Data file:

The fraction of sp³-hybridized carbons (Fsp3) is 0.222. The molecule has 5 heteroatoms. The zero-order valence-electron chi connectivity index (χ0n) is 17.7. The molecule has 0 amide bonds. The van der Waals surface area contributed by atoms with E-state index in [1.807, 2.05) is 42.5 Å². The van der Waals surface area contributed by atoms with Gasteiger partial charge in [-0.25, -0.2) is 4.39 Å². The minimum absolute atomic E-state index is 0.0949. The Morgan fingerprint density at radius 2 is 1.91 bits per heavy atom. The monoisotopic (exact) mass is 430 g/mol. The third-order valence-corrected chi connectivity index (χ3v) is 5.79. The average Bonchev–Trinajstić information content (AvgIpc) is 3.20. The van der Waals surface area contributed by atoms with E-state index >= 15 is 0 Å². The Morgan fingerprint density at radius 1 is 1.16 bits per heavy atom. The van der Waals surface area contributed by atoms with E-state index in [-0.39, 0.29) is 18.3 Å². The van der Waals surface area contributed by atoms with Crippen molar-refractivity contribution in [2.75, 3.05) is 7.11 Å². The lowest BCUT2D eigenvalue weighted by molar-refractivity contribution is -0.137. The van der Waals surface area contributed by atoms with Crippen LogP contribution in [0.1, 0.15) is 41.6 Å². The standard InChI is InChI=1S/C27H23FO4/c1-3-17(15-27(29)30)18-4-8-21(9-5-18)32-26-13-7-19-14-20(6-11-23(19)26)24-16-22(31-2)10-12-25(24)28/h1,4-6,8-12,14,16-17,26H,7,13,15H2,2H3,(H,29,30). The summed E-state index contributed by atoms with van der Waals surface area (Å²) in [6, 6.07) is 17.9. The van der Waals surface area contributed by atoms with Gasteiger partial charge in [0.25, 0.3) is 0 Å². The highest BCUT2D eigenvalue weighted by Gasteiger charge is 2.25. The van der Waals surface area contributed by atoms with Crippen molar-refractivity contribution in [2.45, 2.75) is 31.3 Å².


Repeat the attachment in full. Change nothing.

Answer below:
The fraction of sp³-hybridized carbons (Fsp3) is 0.222. The molecule has 5 heteroatoms. The zero-order valence-electron chi connectivity index (χ0n) is 17.7. The molecule has 0 amide bonds. The van der Waals surface area contributed by atoms with E-state index in [1.807, 2.05) is 42.5 Å². The van der Waals surface area contributed by atoms with Gasteiger partial charge in [-0.25, -0.2) is 4.39 Å². The minimum absolute atomic E-state index is 0.0949. The Morgan fingerprint density at radius 2 is 1.91 bits per heavy atom. The monoisotopic (exact) mass is 430 g/mol. The third-order valence-corrected chi connectivity index (χ3v) is 5.79. The average Bonchev–Trinajstić information content (AvgIpc) is 3.20. The van der Waals surface area contributed by atoms with E-state index >= 15 is 0 Å². The Morgan fingerprint density at radius 1 is 1.16 bits per heavy atom. The van der Waals surface area contributed by atoms with E-state index in [-0.39, 0.29) is 18.3 Å². The van der Waals surface area contributed by atoms with Crippen molar-refractivity contribution in [2.75, 3.05) is 7.11 Å². The lowest BCUT2D eigenvalue weighted by molar-refractivity contribution is -0.137. The van der Waals surface area contributed by atoms with Crippen LogP contribution in [0.1, 0.15) is 41.6 Å². The standard InChI is InChI=1S/C27H23FO4/c1-3-17(15-27(29)30)18-4-8-21(9-5-18)32-26-13-7-19-14-20(6-11-23(19)26)24-16-22(31-2)10-12-25(24)28/h1,4-6,8-12,14,16-17,26H,7,13,15H2,2H3,(H,29,30). The summed E-state index contributed by atoms with van der Waals surface area (Å²) in [6, 6.07) is 17.9. The van der Waals surface area contributed by atoms with Gasteiger partial charge in [0.25, 0.3) is 0 Å². The highest BCUT2D eigenvalue weighted by Gasteiger charge is 2.25. The van der Waals surface area contributed by atoms with Crippen molar-refractivity contribution in [2.45, 2.75) is 31.3 Å².